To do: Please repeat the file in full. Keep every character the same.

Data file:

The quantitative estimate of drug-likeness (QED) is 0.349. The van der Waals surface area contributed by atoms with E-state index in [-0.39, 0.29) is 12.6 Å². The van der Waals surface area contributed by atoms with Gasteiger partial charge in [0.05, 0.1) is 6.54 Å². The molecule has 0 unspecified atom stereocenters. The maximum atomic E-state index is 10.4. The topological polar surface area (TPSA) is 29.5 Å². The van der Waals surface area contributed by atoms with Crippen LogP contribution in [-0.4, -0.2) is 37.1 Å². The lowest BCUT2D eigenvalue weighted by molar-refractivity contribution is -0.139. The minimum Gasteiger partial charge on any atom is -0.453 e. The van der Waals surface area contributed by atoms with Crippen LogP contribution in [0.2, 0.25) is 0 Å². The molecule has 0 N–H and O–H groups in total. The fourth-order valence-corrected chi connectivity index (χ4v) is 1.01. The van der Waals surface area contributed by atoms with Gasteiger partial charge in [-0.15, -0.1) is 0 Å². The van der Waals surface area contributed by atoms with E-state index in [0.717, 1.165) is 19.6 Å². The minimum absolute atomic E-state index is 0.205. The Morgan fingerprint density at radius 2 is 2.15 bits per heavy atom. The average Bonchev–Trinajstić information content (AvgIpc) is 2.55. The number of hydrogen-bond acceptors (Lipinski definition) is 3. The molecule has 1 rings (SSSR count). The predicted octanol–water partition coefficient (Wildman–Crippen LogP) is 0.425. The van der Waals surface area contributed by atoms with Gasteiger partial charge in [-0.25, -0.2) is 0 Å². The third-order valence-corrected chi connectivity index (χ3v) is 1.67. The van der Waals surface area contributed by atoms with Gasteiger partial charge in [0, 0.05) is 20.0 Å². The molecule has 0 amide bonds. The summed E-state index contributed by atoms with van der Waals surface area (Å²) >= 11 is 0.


The quantitative estimate of drug-likeness (QED) is 0.349. The van der Waals surface area contributed by atoms with E-state index in [-0.39, 0.29) is 12.6 Å². The van der Waals surface area contributed by atoms with Gasteiger partial charge in [0.05, 0.1) is 6.54 Å². The molecule has 0 unspecified atom stereocenters. The maximum atomic E-state index is 10.4. The topological polar surface area (TPSA) is 29.5 Å². The van der Waals surface area contributed by atoms with Crippen LogP contribution in [-0.4, -0.2) is 37.1 Å². The lowest BCUT2D eigenvalue weighted by molar-refractivity contribution is -0.139. The minimum Gasteiger partial charge on any atom is -0.453 e. The van der Waals surface area contributed by atoms with Crippen LogP contribution in [0.2, 0.25) is 0 Å². The molecule has 0 N–H and O–H groups in total. The fourth-order valence-corrected chi connectivity index (χ4v) is 1.01. The van der Waals surface area contributed by atoms with Gasteiger partial charge in [-0.15, -0.1) is 0 Å². The van der Waals surface area contributed by atoms with E-state index in [0.717, 1.165) is 19.6 Å². The minimum absolute atomic E-state index is 0.205. The Morgan fingerprint density at radius 2 is 2.15 bits per heavy atom. The average Bonchev–Trinajstić information content (AvgIpc) is 2.55. The number of hydrogen-bond acceptors (Lipinski definition) is 3. The molecule has 1 rings (SSSR count). The predicted octanol–water partition coefficient (Wildman–Crippen LogP) is 0.425. The van der Waals surface area contributed by atoms with Gasteiger partial charge in [-0.25, -0.2) is 0 Å². The third-order valence-corrected chi connectivity index (χ3v) is 1.67. The van der Waals surface area contributed by atoms with Gasteiger partial charge in [0, 0.05) is 20.0 Å². The molecule has 0 amide bonds. The summed E-state index contributed by atoms with van der Waals surface area (Å²) >= 11 is 0.